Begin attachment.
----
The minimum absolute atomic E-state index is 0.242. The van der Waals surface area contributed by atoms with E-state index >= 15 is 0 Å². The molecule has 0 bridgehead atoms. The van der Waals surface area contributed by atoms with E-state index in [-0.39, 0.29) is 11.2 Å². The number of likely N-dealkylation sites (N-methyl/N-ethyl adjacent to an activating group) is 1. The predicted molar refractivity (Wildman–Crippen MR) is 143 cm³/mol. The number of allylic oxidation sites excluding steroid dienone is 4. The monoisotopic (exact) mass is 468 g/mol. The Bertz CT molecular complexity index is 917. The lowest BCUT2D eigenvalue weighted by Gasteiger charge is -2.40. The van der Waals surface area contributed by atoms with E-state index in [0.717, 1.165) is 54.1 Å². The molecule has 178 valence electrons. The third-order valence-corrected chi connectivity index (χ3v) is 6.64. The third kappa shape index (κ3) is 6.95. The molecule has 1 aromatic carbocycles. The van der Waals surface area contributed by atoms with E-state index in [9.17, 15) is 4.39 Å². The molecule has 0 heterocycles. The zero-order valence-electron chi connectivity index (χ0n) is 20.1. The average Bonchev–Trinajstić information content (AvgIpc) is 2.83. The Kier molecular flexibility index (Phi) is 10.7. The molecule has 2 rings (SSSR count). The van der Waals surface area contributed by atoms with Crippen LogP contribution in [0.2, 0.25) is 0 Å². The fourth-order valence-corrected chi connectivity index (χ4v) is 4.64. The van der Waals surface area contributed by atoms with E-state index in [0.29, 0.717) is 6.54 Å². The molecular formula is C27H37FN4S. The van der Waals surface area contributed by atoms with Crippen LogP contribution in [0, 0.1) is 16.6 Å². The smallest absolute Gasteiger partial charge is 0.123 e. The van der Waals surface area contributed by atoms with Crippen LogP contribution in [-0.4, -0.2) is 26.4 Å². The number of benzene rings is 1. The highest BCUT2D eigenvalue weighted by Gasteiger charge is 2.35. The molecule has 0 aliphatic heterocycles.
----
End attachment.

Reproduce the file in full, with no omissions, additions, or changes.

The minimum absolute atomic E-state index is 0.242. The van der Waals surface area contributed by atoms with E-state index >= 15 is 0 Å². The molecule has 0 bridgehead atoms. The van der Waals surface area contributed by atoms with E-state index in [-0.39, 0.29) is 11.2 Å². The number of likely N-dealkylation sites (N-methyl/N-ethyl adjacent to an activating group) is 1. The predicted molar refractivity (Wildman–Crippen MR) is 143 cm³/mol. The number of allylic oxidation sites excluding steroid dienone is 4. The monoisotopic (exact) mass is 468 g/mol. The Bertz CT molecular complexity index is 917. The lowest BCUT2D eigenvalue weighted by Gasteiger charge is -2.40. The van der Waals surface area contributed by atoms with E-state index in [0.717, 1.165) is 54.1 Å². The molecule has 178 valence electrons. The third-order valence-corrected chi connectivity index (χ3v) is 6.64. The third kappa shape index (κ3) is 6.95. The molecule has 1 aromatic carbocycles. The van der Waals surface area contributed by atoms with E-state index in [9.17, 15) is 4.39 Å². The molecule has 0 heterocycles. The zero-order valence-electron chi connectivity index (χ0n) is 20.1. The average Bonchev–Trinajstić information content (AvgIpc) is 2.83. The Kier molecular flexibility index (Phi) is 10.7. The molecule has 2 rings (SSSR count). The van der Waals surface area contributed by atoms with Crippen LogP contribution in [0.2, 0.25) is 0 Å². The fourth-order valence-corrected chi connectivity index (χ4v) is 4.64. The van der Waals surface area contributed by atoms with E-state index in [0.29, 0.717) is 6.54 Å². The molecular formula is C27H37FN4S. The van der Waals surface area contributed by atoms with Crippen LogP contribution in [0, 0.1) is 16.6 Å². The smallest absolute Gasteiger partial charge is 0.123 e. The van der Waals surface area contributed by atoms with Crippen LogP contribution in [-0.4, -0.2) is 26.4 Å². The number of benzene rings is 1. The highest BCUT2D eigenvalue weighted by Gasteiger charge is 2.35. The molecule has 0 aliphatic heterocycles.